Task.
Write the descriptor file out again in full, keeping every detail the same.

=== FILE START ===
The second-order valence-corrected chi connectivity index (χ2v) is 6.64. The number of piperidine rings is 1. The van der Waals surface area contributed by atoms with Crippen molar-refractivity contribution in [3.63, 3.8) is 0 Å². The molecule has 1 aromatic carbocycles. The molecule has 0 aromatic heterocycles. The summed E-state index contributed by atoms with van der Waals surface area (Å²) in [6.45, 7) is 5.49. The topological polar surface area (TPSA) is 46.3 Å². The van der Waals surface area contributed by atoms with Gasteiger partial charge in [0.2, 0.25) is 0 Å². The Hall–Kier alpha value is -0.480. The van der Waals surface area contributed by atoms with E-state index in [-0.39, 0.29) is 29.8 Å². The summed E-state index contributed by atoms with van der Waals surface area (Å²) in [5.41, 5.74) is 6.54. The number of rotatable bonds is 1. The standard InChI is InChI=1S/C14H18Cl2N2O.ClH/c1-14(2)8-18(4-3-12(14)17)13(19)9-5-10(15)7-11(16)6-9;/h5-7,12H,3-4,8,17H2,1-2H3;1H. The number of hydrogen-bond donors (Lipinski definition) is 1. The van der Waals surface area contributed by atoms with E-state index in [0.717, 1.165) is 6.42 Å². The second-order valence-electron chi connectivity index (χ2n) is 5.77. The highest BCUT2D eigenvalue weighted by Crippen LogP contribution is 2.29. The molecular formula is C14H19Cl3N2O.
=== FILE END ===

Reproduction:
The second-order valence-corrected chi connectivity index (χ2v) is 6.64. The number of piperidine rings is 1. The van der Waals surface area contributed by atoms with Crippen molar-refractivity contribution in [3.63, 3.8) is 0 Å². The molecule has 1 aromatic carbocycles. The molecule has 0 aromatic heterocycles. The summed E-state index contributed by atoms with van der Waals surface area (Å²) in [6.45, 7) is 5.49. The topological polar surface area (TPSA) is 46.3 Å². The van der Waals surface area contributed by atoms with Gasteiger partial charge in [0.2, 0.25) is 0 Å². The Hall–Kier alpha value is -0.480. The van der Waals surface area contributed by atoms with E-state index in [-0.39, 0.29) is 29.8 Å². The summed E-state index contributed by atoms with van der Waals surface area (Å²) in [5.41, 5.74) is 6.54. The number of rotatable bonds is 1. The standard InChI is InChI=1S/C14H18Cl2N2O.ClH/c1-14(2)8-18(4-3-12(14)17)13(19)9-5-10(15)7-11(16)6-9;/h5-7,12H,3-4,8,17H2,1-2H3;1H. The number of hydrogen-bond donors (Lipinski definition) is 1. The van der Waals surface area contributed by atoms with E-state index in [0.717, 1.165) is 6.42 Å². The second-order valence-electron chi connectivity index (χ2n) is 5.77. The highest BCUT2D eigenvalue weighted by Crippen LogP contribution is 2.29. The molecular formula is C14H19Cl3N2O.